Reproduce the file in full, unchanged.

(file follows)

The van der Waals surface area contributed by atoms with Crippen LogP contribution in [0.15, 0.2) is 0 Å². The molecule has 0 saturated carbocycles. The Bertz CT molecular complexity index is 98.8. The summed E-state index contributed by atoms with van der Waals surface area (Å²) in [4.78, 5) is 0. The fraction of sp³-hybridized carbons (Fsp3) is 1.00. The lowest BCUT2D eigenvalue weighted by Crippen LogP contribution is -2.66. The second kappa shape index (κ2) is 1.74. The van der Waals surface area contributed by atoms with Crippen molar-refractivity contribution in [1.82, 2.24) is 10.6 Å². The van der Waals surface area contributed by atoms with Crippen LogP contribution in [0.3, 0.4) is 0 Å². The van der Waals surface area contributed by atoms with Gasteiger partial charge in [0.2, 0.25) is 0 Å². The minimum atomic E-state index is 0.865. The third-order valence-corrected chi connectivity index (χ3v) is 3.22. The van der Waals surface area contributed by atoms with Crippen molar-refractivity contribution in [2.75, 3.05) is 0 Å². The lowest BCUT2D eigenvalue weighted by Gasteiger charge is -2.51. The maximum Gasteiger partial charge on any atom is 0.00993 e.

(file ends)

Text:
The van der Waals surface area contributed by atoms with Crippen LogP contribution in [0.15, 0.2) is 0 Å². The molecule has 0 saturated carbocycles. The Bertz CT molecular complexity index is 98.8. The summed E-state index contributed by atoms with van der Waals surface area (Å²) in [4.78, 5) is 0. The fraction of sp³-hybridized carbons (Fsp3) is 1.00. The lowest BCUT2D eigenvalue weighted by Crippen LogP contribution is -2.66. The second kappa shape index (κ2) is 1.74. The van der Waals surface area contributed by atoms with Crippen molar-refractivity contribution in [1.82, 2.24) is 10.6 Å². The van der Waals surface area contributed by atoms with Crippen LogP contribution in [0.3, 0.4) is 0 Å². The van der Waals surface area contributed by atoms with Gasteiger partial charge in [0.2, 0.25) is 0 Å². The minimum atomic E-state index is 0.865. The third-order valence-corrected chi connectivity index (χ3v) is 3.22. The van der Waals surface area contributed by atoms with Crippen molar-refractivity contribution in [2.75, 3.05) is 0 Å². The lowest BCUT2D eigenvalue weighted by Gasteiger charge is -2.51. The maximum Gasteiger partial charge on any atom is 0.00993 e.